1. Data and research
Developing a robust Digital PR strategy involves researching your topics and understanding what your audience wants! When planning your PR campaigns, ensure you are providing valuable content that people are actually searching for. Otherwise it’s a complete waste of time. It will just get buried where no-one will find it! There’s a ton of digital tools you can use to test and see what people are searching for. Google gives a lot of insights for free. It sounds logical, but you would be surprised how many organisations spend a lot of time and money on content that misses the mark because they simply haven’t properly researched what people actually want. It’s what we call ‘random acts of content!’.
2. Testing topics online
Just because you want to rank for something…doesn’t mean you can. There’s a lot of factors that go in to getting your content seen by search engines, such as Google, as the best. It first involves understanding what you can realistically compete for online now based on how strong your current online authority is. There’s a range of tools to help you test that – MOZ is one of the best.
3. Old-school PR techniques vs Digital PR
Understand that press releases aren’t helpful to your rankings. They used to be — but are no longer. A press release is really only a message to media and will only help your ranking if it’s picked up by a media organisation who then publishes a story with a backlink to your site. It’s more worthwhile repurposing it for your audience to generate engagement. What I also find incredible is that people are still posting press releases on social instead of creating relevant conversations with their targeted audience. While press releases still have a place in the world, they are old-school and can be seen by some as talking at people and full of puffery which does little to earn trust these days.
Another key thing to note is a lot of time and resource is being put into content and campaigns that you ‘think’ people want – yet do they? Many times over no-one is actually checking and designing PR campaigns based on what your audience wants. Gaining the top spots online is only possible if you are delivering the right content that someone is actually looking for – not what you think they want. For instance, your client wants to issue a press release about a new product or an award it has just won. While it may be relevant when people research your brand, your audience won’t naturally find it via SEO. That’s because people generally Google for answers to questions or solutions to problems. For search, you need to think in those terms and gear your content to that. But there’s a real art and science involved in doing that.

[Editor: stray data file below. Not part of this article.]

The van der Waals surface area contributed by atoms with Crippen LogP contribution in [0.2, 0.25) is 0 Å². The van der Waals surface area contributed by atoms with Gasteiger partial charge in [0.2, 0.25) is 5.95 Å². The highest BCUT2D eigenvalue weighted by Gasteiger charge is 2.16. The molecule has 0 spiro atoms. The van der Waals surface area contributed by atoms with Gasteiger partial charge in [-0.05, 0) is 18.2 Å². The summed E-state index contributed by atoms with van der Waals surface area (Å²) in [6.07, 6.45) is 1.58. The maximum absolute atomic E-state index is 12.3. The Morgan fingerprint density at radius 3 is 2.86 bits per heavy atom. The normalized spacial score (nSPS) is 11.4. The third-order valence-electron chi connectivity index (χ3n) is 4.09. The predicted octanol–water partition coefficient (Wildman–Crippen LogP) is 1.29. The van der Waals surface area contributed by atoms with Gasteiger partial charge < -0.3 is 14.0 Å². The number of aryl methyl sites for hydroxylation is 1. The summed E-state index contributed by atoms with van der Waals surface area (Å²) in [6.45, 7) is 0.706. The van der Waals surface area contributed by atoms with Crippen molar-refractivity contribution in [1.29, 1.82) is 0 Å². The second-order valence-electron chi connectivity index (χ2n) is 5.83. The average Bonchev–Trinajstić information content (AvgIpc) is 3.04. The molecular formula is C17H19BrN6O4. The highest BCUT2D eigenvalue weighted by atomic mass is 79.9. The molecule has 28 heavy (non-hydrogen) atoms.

4. Backlinks are rocket-fuel for your online reputation
Backlinks to your, or your client’s site, are everything! There’s no better feeling than scoring a positive thought-leadership piece or article in the media. But, that’s only half the job you need to do now. Without getting a backlink to the company’s own site included in the story, the value of the article for your brand overall is only short-lived.
Earned media is temporary, PR-SEO is forever: While the benefit of a press mention boosts a brand, the spike in referral traffic may only be brief. But, when you’re able to get a journalist or blogger to link to a piece of content on your site, that link is likely to last and also build your online authority. It’s rare that sites delete pages and links. This is a key way to boost your online reputation and visibility.
To earn backlinks from media, make sure it leads to something relevant and interesting on your site – not just your Home page! Some journalists may take some time to convince to add in a backlink to a story – so make sure the link is worthwhile!
5. Digital PR requires you to write for humans and search engine spiders
The move to digital has meant the days of writing smart catchy headlines that don’t relate to the topic (we’ve all done it) and generalist pieces are becoming less relevant. Everything you create now has to be planned properly and written in a way that makes it easy for humans as well as search engine spiders to understand. Think of Google as a large online library. Its search engine spiders are constantly trawling the billions of web pages every day to get an understanding of what each organisation stands for and is an expert in. If your content is not geared properly with SEO (front and back-end) to give it vital clues, how can it rank you in the top spots? What’s more, if you are not in the top spots on page 1 of Search, how can people find you? This is only possible with smart Digital PR planning and processes. Writing good content that resonates with your human audience, as well as it being easily crawled by search engines is a must and takes time and new expertise to perfect.
6. Measuring your Digital PR efforts
The great thing about digital is that it has made it even easier to measure PR’s impact on a brand or client’s bottom line. There are now so many tools available – most of which are for free online to measure your impact. For instance, you can now show the success of your media outreach and the impact it has had on your audience and increased leads thanks to the likes of Google Analytics. Other metrics, like Domain Authority and organic page rankings are also great measures of the impact on your PR outreach is having. With so many new tools, data and measurement metrics available, we now have an opportunity to truly show PR’s worth and how it can impact a brand’s entire digital footprint and growth.